laches extinguish the right to put forth a claim. Most

of these authorities pertain to service jurisprudence,

grant of compensation for a wrong done to them

decades ago, recovery of statutory dues, claim for

educational facilities and other categories of similar

cases, etc. Though, it is true that there are a few

authorities that lay down that delay and laches

debar a citizen from seeking remedy, even if his

fundamental right has been violated, under Article

9 P.S. Sadasivaswamy v. State of T.N. (1975) 1 SCC 152.

10 (2013) 1 SCC 353.

10

32 or 226 of the Constitution, the case at hand deals

with a different scenario altogether. Functionaries of

the State took over possession of the land belonging

to the Appellants without any sanction of law. The

Appellants had asked repeatedly for grant of the

benefit of compensation. The State must either

comply with the procedure laid down for acquisition,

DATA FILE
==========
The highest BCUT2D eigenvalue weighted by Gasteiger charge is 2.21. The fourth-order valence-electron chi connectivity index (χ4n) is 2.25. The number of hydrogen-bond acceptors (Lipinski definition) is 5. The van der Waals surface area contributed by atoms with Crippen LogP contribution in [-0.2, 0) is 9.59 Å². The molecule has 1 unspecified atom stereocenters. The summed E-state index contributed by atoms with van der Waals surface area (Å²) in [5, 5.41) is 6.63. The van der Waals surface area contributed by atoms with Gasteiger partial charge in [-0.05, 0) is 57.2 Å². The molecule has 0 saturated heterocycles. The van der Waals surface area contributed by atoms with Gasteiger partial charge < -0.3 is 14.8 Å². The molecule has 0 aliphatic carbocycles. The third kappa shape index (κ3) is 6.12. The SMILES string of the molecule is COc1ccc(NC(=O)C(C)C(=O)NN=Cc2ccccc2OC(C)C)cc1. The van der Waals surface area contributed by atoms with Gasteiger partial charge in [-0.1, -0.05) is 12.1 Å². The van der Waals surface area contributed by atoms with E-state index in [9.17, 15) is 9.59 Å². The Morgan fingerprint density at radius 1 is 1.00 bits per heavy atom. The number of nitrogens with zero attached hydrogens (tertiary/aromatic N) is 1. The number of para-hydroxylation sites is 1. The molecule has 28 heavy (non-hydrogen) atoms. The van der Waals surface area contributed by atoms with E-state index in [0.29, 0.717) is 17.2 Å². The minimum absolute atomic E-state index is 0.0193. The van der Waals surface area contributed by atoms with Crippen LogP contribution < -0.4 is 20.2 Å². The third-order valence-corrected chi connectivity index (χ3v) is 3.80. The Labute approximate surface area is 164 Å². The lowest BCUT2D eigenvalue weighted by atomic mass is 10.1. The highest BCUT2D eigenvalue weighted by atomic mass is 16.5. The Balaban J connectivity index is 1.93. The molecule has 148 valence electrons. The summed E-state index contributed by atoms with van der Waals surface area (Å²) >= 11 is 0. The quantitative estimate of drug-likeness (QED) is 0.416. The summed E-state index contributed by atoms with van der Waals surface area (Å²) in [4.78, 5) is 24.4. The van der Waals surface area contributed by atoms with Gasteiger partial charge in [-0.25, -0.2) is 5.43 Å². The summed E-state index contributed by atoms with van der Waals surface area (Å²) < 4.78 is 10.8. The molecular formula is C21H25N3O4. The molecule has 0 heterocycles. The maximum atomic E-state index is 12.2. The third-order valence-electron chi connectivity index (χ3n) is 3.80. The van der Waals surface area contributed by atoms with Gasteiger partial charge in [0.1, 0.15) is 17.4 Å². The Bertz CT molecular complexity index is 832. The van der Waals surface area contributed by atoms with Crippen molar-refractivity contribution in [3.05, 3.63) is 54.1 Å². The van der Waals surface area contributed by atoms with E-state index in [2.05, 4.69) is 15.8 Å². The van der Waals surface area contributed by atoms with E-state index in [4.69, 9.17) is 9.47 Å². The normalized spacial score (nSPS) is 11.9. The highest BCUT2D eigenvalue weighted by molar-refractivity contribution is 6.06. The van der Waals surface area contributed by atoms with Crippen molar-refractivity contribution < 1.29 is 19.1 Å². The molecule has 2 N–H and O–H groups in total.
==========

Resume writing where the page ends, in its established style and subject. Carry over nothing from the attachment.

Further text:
or requisition, or any other permissible statutory

mode.”

(emphasis supplied)

11 In the present case, the Appellant being an illiterate person,

who is a widow coming from a rural area has been deprived of

her private property by the State without resorting to the

procedure prescribed by law. The Appellant has been divested

of her right to property without being paid any compensation

whatsoever for over half a century. The cause of action in the

present case is a continuing one, since the Appellant was

compulsorily expropriated of her property in 1967 without

legal sanction or following due process of law. The present

case is one where the demand for justice is so compelling since

the State has admitted that the land was taken over without

initiating acquisition proceedings, or any procedure known to

law. We exercise our extraordinary jurisdiction under Articles

136 and 142 of the Constitution, and direct the State to pay

compensation to the Appellant.

11

12 The State has submitted that in 2008 it had initiated

acquisition proceedings in the case of an adjoining land owner

viz. Shri Anakh Singh pursuant to a direction given by the